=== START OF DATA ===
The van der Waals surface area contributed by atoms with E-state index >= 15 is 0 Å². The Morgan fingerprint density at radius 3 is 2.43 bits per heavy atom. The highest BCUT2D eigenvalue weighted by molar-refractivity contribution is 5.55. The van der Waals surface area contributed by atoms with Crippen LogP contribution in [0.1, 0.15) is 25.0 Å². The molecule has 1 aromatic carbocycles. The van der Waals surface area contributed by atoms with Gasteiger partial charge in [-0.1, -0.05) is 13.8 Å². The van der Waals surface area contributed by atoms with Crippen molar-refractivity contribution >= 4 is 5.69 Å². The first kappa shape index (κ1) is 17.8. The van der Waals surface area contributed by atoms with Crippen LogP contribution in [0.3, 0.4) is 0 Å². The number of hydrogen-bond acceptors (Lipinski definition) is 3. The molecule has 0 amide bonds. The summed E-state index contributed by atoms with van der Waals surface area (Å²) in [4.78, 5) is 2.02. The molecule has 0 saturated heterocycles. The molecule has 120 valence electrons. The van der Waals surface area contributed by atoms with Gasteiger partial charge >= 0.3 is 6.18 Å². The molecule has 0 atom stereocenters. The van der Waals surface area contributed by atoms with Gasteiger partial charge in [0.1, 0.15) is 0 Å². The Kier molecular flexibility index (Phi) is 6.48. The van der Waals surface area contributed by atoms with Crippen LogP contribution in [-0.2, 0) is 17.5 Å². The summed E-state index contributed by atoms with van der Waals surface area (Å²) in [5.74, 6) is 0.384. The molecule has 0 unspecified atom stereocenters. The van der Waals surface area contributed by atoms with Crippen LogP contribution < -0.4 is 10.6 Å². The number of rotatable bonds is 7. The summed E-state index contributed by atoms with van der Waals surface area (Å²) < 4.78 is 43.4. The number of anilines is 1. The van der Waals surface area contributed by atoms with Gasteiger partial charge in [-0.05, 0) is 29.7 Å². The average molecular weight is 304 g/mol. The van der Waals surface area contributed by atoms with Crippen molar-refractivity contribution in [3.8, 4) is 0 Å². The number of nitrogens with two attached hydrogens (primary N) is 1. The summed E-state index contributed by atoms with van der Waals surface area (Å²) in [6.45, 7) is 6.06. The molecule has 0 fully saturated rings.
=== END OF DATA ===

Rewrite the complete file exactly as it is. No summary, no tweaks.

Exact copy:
The van der Waals surface area contributed by atoms with E-state index >= 15 is 0 Å². The Morgan fingerprint density at radius 3 is 2.43 bits per heavy atom. The highest BCUT2D eigenvalue weighted by molar-refractivity contribution is 5.55. The van der Waals surface area contributed by atoms with Crippen LogP contribution in [0.1, 0.15) is 25.0 Å². The molecule has 1 aromatic carbocycles. The van der Waals surface area contributed by atoms with Gasteiger partial charge in [-0.1, -0.05) is 13.8 Å². The van der Waals surface area contributed by atoms with Crippen molar-refractivity contribution >= 4 is 5.69 Å². The first kappa shape index (κ1) is 17.8. The van der Waals surface area contributed by atoms with Crippen LogP contribution in [0.3, 0.4) is 0 Å². The number of hydrogen-bond acceptors (Lipinski definition) is 3. The molecule has 0 amide bonds. The summed E-state index contributed by atoms with van der Waals surface area (Å²) in [4.78, 5) is 2.02. The molecule has 0 saturated heterocycles. The molecule has 120 valence electrons. The van der Waals surface area contributed by atoms with Gasteiger partial charge >= 0.3 is 6.18 Å². The molecule has 0 atom stereocenters. The van der Waals surface area contributed by atoms with Gasteiger partial charge in [0.1, 0.15) is 0 Å². The Kier molecular flexibility index (Phi) is 6.48. The van der Waals surface area contributed by atoms with Crippen LogP contribution in [-0.2, 0) is 17.5 Å². The summed E-state index contributed by atoms with van der Waals surface area (Å²) in [5.74, 6) is 0.384. The molecule has 0 unspecified atom stereocenters. The van der Waals surface area contributed by atoms with Crippen LogP contribution < -0.4 is 10.6 Å². The number of rotatable bonds is 7. The summed E-state index contributed by atoms with van der Waals surface area (Å²) < 4.78 is 43.4. The number of anilines is 1. The van der Waals surface area contributed by atoms with Gasteiger partial charge in [-0.05, 0) is 29.7 Å². The average molecular weight is 304 g/mol. The van der Waals surface area contributed by atoms with Crippen molar-refractivity contribution in [3.8, 4) is 0 Å². The number of nitrogens with two attached hydrogens (primary N) is 1. The summed E-state index contributed by atoms with van der Waals surface area (Å²) in [6.45, 7) is 6.06. The molecule has 0 fully saturated rings.